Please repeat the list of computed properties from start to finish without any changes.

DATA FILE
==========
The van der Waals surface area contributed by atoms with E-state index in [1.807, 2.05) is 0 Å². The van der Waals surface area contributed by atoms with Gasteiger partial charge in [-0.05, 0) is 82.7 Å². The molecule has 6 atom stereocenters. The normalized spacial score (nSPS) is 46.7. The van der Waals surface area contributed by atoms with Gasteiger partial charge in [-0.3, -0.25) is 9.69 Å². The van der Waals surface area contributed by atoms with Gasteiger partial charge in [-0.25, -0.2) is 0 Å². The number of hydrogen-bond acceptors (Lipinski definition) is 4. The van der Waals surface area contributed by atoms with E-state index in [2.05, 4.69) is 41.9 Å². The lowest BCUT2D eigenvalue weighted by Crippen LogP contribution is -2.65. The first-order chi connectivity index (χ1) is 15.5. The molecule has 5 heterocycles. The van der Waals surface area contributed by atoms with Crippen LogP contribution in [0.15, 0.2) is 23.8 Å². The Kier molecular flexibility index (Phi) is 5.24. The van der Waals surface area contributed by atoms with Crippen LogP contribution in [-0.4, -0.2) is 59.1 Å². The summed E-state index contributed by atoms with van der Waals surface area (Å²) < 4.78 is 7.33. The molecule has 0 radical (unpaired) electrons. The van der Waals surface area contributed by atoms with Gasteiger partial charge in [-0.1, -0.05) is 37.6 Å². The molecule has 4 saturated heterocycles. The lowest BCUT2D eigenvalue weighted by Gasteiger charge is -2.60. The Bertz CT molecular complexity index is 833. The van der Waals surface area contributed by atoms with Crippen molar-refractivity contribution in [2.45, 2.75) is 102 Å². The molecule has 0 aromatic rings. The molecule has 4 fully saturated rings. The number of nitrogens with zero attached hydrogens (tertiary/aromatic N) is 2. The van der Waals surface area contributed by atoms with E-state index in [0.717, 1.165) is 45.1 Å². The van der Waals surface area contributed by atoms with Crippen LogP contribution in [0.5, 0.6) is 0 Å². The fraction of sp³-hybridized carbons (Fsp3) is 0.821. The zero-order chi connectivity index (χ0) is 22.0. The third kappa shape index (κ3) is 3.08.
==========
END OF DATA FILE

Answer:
The van der Waals surface area contributed by atoms with E-state index in [1.807, 2.05) is 0 Å². The van der Waals surface area contributed by atoms with Gasteiger partial charge in [-0.05, 0) is 82.7 Å². The molecule has 6 atom stereocenters. The normalized spacial score (nSPS) is 46.7. The van der Waals surface area contributed by atoms with Gasteiger partial charge in [-0.3, -0.25) is 9.69 Å². The van der Waals surface area contributed by atoms with Gasteiger partial charge in [-0.25, -0.2) is 0 Å². The number of hydrogen-bond acceptors (Lipinski definition) is 4. The van der Waals surface area contributed by atoms with E-state index in [2.05, 4.69) is 41.9 Å². The lowest BCUT2D eigenvalue weighted by Crippen LogP contribution is -2.65. The first-order chi connectivity index (χ1) is 15.5. The molecule has 5 heterocycles. The van der Waals surface area contributed by atoms with Crippen LogP contribution in [0.15, 0.2) is 23.8 Å². The Kier molecular flexibility index (Phi) is 5.24. The van der Waals surface area contributed by atoms with Crippen LogP contribution in [-0.4, -0.2) is 59.1 Å². The summed E-state index contributed by atoms with van der Waals surface area (Å²) < 4.78 is 7.33. The molecule has 0 radical (unpaired) electrons. The van der Waals surface area contributed by atoms with Gasteiger partial charge in [-0.1, -0.05) is 37.6 Å². The molecule has 4 saturated heterocycles. The lowest BCUT2D eigenvalue weighted by Gasteiger charge is -2.60. The Bertz CT molecular complexity index is 833. The van der Waals surface area contributed by atoms with Crippen molar-refractivity contribution in [2.45, 2.75) is 102 Å². The molecule has 0 aromatic rings. The molecule has 4 fully saturated rings. The number of nitrogens with zero attached hydrogens (tertiary/aromatic N) is 2. The van der Waals surface area contributed by atoms with E-state index in [0.717, 1.165) is 45.1 Å². The van der Waals surface area contributed by atoms with Crippen LogP contribution in [0.5, 0.6) is 0 Å². The fraction of sp³-hybridized carbons (Fsp3) is 0.821. The zero-order chi connectivity index (χ0) is 22.0. The third kappa shape index (κ3) is 3.08.